US9277426B1 - Method and apparatus for management of measurement report transmission - Google Patents

Method and apparatus for management of measurement report transmission Download PDF

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US9277426B1
US9277426B1 US13/874,873 US201313874873A US9277426B1 US 9277426 B1 US9277426 B1 US 9277426B1 US 201313874873 A US201313874873 A US 201313874873A US 9277426 B1 US9277426 B1 US 9277426B1
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subcarriers
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base station
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Jasinder P. Singh
Maneesh Gauba
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Sprint Spectrum LP
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    • HELECTRICITY
    • H04ELECTRIC COMMUNICATION TECHNIQUE
    • H04WWIRELESS COMMUNICATION NETWORKS
    • H04W24/00Supervisory, monitoring or testing arrangements
    • H04W24/02Arrangements for optimising operational condition
    • HELECTRICITY
    • H04ELECTRIC COMMUNICATION TECHNIQUE
    • H04WWIRELESS COMMUNICATION NETWORKS
    • H04W24/00Supervisory, monitoring or testing arrangements
    • H04W24/10Scheduling measurement reports ; Arrangements for measurement reports

Abstract

Disclosed herein is a method and apparatus for managing transmission of air interface measurement reports from a UE to its serving base station. In accordance with the disclosure, a UE will generally transmit such measurement reports on subcarriers having particular subcarrier spacing. However, if and when the UE detects threshold poor air interface performance, such as threshold weak signal strength from its serving base station, the UE will responsively transition to instead transmit measurement reports to its serving base station on subcarriers having smaller subcarrier spacing.

Description

BACKGROUND

Unless otherwise indicated herein, the information described in this section is not prior art to the claims is are not admitted to be prior art by inclusion in this section.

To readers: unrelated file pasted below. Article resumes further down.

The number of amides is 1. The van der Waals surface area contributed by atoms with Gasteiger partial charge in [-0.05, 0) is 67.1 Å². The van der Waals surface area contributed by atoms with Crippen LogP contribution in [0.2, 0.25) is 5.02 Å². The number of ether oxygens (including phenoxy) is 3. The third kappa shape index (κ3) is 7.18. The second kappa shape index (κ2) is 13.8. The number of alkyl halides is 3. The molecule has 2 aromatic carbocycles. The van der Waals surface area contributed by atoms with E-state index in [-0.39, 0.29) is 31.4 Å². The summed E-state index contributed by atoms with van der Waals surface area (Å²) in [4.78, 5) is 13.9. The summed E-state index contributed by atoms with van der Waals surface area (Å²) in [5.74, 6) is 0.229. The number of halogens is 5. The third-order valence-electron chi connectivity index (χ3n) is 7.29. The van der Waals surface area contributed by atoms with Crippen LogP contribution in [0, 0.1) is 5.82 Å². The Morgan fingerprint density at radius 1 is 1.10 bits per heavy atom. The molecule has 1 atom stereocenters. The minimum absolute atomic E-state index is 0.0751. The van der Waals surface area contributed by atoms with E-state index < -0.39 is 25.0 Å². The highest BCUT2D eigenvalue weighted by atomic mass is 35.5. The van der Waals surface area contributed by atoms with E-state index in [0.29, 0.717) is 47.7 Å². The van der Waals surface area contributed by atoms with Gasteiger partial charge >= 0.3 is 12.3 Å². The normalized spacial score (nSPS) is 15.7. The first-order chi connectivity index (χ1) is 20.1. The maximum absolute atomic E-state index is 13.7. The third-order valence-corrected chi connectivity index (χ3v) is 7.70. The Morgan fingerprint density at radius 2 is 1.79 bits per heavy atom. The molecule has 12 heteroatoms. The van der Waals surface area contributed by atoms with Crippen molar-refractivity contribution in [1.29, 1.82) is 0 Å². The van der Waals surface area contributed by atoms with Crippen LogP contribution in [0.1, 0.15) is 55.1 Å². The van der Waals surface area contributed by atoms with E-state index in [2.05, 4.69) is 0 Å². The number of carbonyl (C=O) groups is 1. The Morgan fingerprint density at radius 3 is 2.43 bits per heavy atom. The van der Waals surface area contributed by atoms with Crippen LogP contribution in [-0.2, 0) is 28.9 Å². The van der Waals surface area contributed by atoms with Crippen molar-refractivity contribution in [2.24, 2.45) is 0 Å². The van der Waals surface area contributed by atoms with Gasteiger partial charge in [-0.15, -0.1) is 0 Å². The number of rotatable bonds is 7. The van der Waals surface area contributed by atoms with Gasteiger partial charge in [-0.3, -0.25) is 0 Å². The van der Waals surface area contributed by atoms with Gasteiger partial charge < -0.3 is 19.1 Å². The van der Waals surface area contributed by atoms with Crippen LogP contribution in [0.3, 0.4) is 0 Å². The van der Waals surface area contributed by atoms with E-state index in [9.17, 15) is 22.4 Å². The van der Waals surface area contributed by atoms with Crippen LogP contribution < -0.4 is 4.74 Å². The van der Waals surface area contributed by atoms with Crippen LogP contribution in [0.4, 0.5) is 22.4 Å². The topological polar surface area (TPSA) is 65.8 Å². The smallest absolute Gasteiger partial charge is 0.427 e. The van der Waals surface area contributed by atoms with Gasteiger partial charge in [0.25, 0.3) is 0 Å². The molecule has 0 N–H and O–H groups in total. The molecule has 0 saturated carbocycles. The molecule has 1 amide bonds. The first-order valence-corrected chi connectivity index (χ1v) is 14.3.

In a cellular wireless communication system, as a user equipment device (UE) operates within coverage of a cellular base station, it can be important for the UE to report air interface performance metrics to the base station from time to time. By way of example, the UE may regularly monitor signal strength and quality of reference signals being transmitted by its serving base station and by adjacent base stations and may report those metrics to the serving base station to facilitate handoff decisions and other adjustments in air interface communication. Further, if the UE reports threshold poor performance of transmissions from its serving base station, the serving base station may then direct the UE evaluate and report air interface performance from various other base stations, on various other frequencies, or the like, to facilitate handoff to better coverage, and the UE may responsively do so.

OVERVIEW

The air interface between a UE and its serving base station may span a frequency bandwidth divided into many subcarriers on which the UE may modulate data for communication to the base station. Thus, when the UE has data to transmit to the base station, the UE may modulate the data onto one or more subcarriers using varying levels of modulation, with each subcarrier carrying a symbol that represents a certain number of bits.

In general, the subcarriers of the air interface may be spaced apart from each other by a particular extent to help prevent interference between transmissions on adjacent subcarriers. For instance, in an air interface operating according to the well-known Long Term Evolution (LTE) protocol, subcarriers are generally spaced apart from each other by 15 kHz. However, on a recurring basis over time, certain groups of subcarriers on the air interface may be spaced more closely together. For instance, in an LTE system, certain recurring groups of subcarriers that define a physical random access channel (PRACH) may be spaced from each other by just 1.25 kHz instead of 15 kHz. Although this closer spacing of subcarriers may increase the risk of interference from adjacent transmissions, the random nature of transmissions on the PRACH may reduce the likelihood of adjacent transmission.

Disclosed herein is a method and apparatus for managing transmission of air interface measurement reports from a UE to its serving base station. In accordance with the disclosure, the UE will generally transmit such measurement reports on subcarriers having particular subcarrier spacing (e.g., subcarriers that are spaced from adjacent subcarriers by 15 kHz). However, if and when the UE detects threshold poor air interface performance, such as threshold weak signal strength from its serving base station, the UE will then responsively transition to transmit the measurement reports instead on subcarriers having smaller subcarrier spacing (e.g., subcarriers that are spaced from adjacent subcarriers by 1.25 kHz).

In an LTE system, for instance, the UE may generally transmit measurement reports on a physical uplink shared channel (PUSCH) and particularly on subcarriers that have 15 kHz spacing. But if and when the UE detects threshold poor air interface performance, the UE may then transition to transmitting measurement reports on the PRACH and particularly on subcarriers that have 1.25 kHz spacing.